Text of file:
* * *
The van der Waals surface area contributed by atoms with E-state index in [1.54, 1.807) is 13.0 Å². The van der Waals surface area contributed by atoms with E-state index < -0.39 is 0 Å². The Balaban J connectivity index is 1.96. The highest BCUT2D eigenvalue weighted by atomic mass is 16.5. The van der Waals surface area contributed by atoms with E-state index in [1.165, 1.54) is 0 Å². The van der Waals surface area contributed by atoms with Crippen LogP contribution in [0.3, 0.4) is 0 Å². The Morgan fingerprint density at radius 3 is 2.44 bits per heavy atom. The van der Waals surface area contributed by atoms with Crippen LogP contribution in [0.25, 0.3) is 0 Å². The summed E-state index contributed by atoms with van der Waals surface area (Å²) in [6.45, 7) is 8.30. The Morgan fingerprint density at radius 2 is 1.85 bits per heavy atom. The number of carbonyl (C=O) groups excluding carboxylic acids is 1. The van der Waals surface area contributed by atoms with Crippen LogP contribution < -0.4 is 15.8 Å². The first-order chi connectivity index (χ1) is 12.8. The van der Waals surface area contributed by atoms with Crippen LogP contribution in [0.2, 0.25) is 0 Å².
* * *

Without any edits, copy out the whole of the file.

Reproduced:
The van der Waals surface area contributed by atoms with E-state index in [1.54, 1.807) is 13.0 Å². The van der Waals surface area contributed by atoms with E-state index < -0.39 is 0 Å². The Balaban J connectivity index is 1.96. The highest BCUT2D eigenvalue weighted by atomic mass is 16.5. The van der Waals surface area contributed by atoms with E-state index in [1.165, 1.54) is 0 Å². The van der Waals surface area contributed by atoms with Crippen LogP contribution in [0.3, 0.4) is 0 Å². The Morgan fingerprint density at radius 3 is 2.44 bits per heavy atom. The van der Waals surface area contributed by atoms with Crippen LogP contribution in [0.25, 0.3) is 0 Å². The summed E-state index contributed by atoms with van der Waals surface area (Å²) in [6.45, 7) is 8.30. The Morgan fingerprint density at radius 2 is 1.85 bits per heavy atom. The number of carbonyl (C=O) groups excluding carboxylic acids is 1. The van der Waals surface area contributed by atoms with Crippen LogP contribution < -0.4 is 15.8 Å². The first-order chi connectivity index (χ1) is 12.8. The van der Waals surface area contributed by atoms with Crippen LogP contribution in [0.2, 0.25) is 0 Å².